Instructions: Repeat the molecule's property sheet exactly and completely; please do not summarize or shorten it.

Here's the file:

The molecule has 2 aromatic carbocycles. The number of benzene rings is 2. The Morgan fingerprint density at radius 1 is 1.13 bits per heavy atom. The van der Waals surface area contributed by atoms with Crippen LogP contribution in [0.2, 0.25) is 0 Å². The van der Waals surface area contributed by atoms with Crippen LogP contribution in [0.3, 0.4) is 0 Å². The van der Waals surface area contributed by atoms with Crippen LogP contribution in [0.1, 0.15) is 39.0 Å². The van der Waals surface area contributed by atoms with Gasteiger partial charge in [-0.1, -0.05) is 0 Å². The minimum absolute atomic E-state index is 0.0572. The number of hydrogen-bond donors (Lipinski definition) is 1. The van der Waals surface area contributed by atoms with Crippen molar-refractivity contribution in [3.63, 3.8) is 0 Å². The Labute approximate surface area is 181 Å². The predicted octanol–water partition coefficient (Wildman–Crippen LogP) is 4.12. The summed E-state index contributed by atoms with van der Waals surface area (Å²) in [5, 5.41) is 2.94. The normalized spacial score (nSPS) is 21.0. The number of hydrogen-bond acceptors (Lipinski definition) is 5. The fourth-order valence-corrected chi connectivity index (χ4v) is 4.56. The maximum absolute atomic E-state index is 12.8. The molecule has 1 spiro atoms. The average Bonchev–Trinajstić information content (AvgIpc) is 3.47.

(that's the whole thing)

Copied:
The molecule has 2 aromatic carbocycles. The number of benzene rings is 2. The Morgan fingerprint density at radius 1 is 1.13 bits per heavy atom. The van der Waals surface area contributed by atoms with Crippen LogP contribution in [0.2, 0.25) is 0 Å². The van der Waals surface area contributed by atoms with Crippen LogP contribution in [0.3, 0.4) is 0 Å². The van der Waals surface area contributed by atoms with Crippen LogP contribution in [0.1, 0.15) is 39.0 Å². The van der Waals surface area contributed by atoms with Gasteiger partial charge in [-0.1, -0.05) is 0 Å². The minimum absolute atomic E-state index is 0.0572. The number of hydrogen-bond donors (Lipinski definition) is 1. The van der Waals surface area contributed by atoms with Crippen molar-refractivity contribution in [3.63, 3.8) is 0 Å². The Labute approximate surface area is 181 Å². The predicted octanol–water partition coefficient (Wildman–Crippen LogP) is 4.12. The summed E-state index contributed by atoms with van der Waals surface area (Å²) in [5, 5.41) is 2.94. The normalized spacial score (nSPS) is 21.0. The number of hydrogen-bond acceptors (Lipinski definition) is 5. The fourth-order valence-corrected chi connectivity index (χ4v) is 4.56. The maximum absolute atomic E-state index is 12.8. The molecule has 1 spiro atoms. The average Bonchev–Trinajstić information content (AvgIpc) is 3.47.